Religious Studies



CAN THEOLOGICAL REALISM BE REFUTED?


MICHAEL SCOTT a1 and ANDREW MOORE a2
a1 Department of the Philosophy of Religion, University of Utrecht, Postbus 80.105, 3508 TC Utrecht
a2 Jesus College, Oxford OX1 3DW

Abstract

In a number of recent articles D. Z. Phillips has presented an exposition and defence of his views on theological realism, views which are based on his reading of Wittgenstein. Eschewing the label ‘anti-realist’ so often applied to his philosophy, Phillips claims that realists and anti-realists alike have ‘failed to appreciate how radical a challenge Wittgenstein makes to our philosophical assumptions’ (SL 22). Far from supporting non-realism above realism, Phillips – following Wittgenstein – wishes to upset the realist/non-realist debate by showing that the two theories offer equally confused accounts of belief and language, and specifically religious belief and language. If this claim could be substantiated it would, of course, be an extremely significant conclusion, and it is unfortunate that Phillips vacillates in his expression of it. Realism and non-realism are variously described as ‘empty’, ‘idle talk’ or like opposing ‘battle cries’ (RB 35), but despite being vacuous they are ‘not intelligible alternatives’ (RB 34) and ‘equally confused’ (RB 34). Furthermore, realism is ‘not coherently expressible’ (RB 45) and involves an ‘incoherent supposition’ (SL 23) and at least some forms of it can be ‘refuted’ (RR 194). In addition to their vacuity, unintelligibility and incoherence, both theories are also said to be guilty of a misguided reductionism (RB 47), and realists are charged with being ‘foundationalists’ who espouse a theory that ‘cannot take seriously the central religious conviction that God is at work in people's lives’ (RB 47).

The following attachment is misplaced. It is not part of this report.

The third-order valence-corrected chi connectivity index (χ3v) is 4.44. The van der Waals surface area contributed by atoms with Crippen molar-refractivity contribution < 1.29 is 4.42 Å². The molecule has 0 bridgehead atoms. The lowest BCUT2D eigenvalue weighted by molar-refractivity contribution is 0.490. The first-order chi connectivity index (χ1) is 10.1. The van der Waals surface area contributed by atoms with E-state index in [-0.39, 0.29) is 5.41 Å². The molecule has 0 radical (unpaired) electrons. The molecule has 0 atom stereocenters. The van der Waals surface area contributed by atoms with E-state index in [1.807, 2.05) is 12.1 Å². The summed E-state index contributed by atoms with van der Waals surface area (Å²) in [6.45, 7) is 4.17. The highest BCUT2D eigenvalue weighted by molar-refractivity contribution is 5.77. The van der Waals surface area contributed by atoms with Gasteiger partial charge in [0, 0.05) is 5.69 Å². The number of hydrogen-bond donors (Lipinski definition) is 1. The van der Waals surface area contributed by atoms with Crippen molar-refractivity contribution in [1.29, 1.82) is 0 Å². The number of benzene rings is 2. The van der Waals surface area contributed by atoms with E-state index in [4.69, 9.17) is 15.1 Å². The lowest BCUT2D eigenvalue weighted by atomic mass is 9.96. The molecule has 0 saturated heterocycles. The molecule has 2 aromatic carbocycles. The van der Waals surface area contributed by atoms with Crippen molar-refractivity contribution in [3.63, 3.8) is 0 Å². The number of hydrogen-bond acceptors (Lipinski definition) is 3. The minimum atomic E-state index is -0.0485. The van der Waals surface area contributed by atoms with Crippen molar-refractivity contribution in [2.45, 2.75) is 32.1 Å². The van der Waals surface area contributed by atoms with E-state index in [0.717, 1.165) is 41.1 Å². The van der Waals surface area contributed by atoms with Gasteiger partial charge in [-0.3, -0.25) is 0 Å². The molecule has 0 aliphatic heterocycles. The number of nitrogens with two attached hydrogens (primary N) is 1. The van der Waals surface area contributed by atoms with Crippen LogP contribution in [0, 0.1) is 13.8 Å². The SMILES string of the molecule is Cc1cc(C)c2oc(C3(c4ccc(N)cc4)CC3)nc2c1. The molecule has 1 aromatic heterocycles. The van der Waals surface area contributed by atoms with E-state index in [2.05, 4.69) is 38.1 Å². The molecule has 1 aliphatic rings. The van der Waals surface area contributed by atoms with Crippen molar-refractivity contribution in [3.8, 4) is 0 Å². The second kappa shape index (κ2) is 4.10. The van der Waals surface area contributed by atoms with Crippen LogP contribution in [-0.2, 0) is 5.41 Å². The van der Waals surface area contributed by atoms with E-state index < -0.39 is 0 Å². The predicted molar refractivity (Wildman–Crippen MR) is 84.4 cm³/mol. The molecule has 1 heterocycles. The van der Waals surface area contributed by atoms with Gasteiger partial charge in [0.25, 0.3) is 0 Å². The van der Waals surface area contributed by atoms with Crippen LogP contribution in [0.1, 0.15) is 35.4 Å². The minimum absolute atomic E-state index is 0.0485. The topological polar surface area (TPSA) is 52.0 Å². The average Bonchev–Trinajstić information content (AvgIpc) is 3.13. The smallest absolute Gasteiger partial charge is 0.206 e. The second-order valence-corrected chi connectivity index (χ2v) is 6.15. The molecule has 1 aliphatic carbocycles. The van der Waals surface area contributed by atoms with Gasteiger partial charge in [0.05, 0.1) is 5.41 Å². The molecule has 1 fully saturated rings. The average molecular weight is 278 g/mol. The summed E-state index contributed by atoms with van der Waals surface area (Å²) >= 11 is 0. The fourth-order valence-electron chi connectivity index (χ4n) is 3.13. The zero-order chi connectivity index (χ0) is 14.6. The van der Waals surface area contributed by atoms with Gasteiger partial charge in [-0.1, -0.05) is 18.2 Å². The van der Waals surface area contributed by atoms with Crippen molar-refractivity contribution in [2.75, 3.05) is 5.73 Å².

In this paper we will evaluate the arguments Phillips advances for rejecting realism and non-realism, and consider the sort of problems they might pose for realists. Phillips opposes the positions the realist and non-realist take on two crucial issues: first, whether religious practices and life are grounded in the belief that God is real, second, whether God may be considered to be an object. These are the two principal questions that occupy Phillips in his work on realism; it is in connection with the former that he puts forward his ‘refutation’ of realism. We aim to assess his arguments for their philosophical cogency and value.